While the stimulus package helped many Americans through hard times while jobs were shut down, some people simply received an influx of cash as they continued to work from home.

This money, while meant to help hardworking Americans, was also intended to stimulate the economy by increasing spending.

The checks had their desired effect, as consumer spending saw a boost, including a surge in home improvement projects. Americans were spending much more time in their homes, and now had stimulus money available to help fund their projects.

Now, with stimulus money running out, many Americans can draw cash out of their homes through a home equity loan in order to finish funding their projects versus braving the highly competitive housing market in a search for a new home.

5. Supply Shortage Makes Americans Wary of Entering Housing Market
After trying to rapidly increase imports to meet the growing demand created by the economic stimulus package, U.S. ports became clogged and supply issues grew to become a major economic concern. In addition, labor shortages only further exacerbated supply chain constraints. It is projected that supply chain deficiencies could continue for the foreseeable future, through at least 2030. And with more than 11 million available jobs, it will not be easy to hire anyone in the next seven to 10 years.

The housing industry is not immune to the supply chain problems. Materials are harder to acquire or are on back order for months. As a result, new home construction has slowed and, when combined with what seems to be an insatiable demand for housing, the number of available homes is at an all-time low.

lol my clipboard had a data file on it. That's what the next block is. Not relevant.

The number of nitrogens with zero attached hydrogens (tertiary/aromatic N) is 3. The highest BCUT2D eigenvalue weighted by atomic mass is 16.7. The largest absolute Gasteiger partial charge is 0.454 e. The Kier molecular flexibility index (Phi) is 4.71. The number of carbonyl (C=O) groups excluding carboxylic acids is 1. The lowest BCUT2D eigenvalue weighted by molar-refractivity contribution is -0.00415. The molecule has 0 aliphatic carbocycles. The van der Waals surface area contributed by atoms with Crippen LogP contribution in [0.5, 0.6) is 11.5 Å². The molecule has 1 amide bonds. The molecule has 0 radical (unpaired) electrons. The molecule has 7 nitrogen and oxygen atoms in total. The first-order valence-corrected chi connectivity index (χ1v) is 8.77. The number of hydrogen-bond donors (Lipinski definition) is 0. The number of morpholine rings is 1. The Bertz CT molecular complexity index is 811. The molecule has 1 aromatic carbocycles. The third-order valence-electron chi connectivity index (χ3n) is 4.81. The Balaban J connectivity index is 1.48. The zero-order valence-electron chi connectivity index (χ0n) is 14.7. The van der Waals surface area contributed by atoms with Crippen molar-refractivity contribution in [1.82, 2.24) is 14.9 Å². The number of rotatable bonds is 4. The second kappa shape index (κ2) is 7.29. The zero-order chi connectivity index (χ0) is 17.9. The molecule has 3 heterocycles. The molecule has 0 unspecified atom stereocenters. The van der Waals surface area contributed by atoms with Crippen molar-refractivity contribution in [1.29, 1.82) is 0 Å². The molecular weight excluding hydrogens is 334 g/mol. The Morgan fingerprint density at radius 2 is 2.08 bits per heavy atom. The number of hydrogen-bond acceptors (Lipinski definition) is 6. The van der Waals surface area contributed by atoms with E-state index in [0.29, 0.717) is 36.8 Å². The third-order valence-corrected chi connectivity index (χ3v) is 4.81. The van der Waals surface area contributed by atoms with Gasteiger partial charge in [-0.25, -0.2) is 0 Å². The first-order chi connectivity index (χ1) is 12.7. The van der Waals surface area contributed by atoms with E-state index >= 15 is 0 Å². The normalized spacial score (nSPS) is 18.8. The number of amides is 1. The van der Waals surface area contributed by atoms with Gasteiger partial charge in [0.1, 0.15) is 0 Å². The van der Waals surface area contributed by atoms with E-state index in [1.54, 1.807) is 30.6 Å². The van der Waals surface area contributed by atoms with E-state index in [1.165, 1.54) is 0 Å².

Building permits are up as homebuilders continue to strive to increase the supply of homes for sale, but weather, supplies, and labor shortages are slowing the growth. Even at high building rates, it could take between five and eight years to bring supply and demand back into balance for the housing market.

These supply constraints and an uber-competitive market has pushed many homeowners to elect to improve their current home, rather than face elevated home prices, limited inventory, and fierce competition in the homebuying market. As more homeowners elect to stay in their current home and remodel, the demand for home equity loans will only continue to grow.

With interest rates trending steadily upward it is safe to say that the refi boom has come to an end. While few borrowers will benefit from refinancing their mortgage, many now have unprecedented levels of equity to use to their benefit. A home equity loan allows these homeowners to access and utilize that equity as they see fit without raising the rate of their current mortgage loan.

About Author: Dan Bailey

Dan Bailey is SVP of WFG Lender Services & WFG Enterprise Solutions. Bailey has nearly 20 years’ experience in the title insurance industry, where he began his career as a compliance officer for a national title insurance company. Bailey joined WFG as SVP in the Lender Services Division in 2013. In this role, he oversees operations for WFG’s Lender Services division, heads the company’s Enterprise Solutions sales team, and leads strategic direction for both organizations. Bailey is a graduate of the University of Pittsburgh School of Law and is a licensed attorney in New York and Pennsylvania.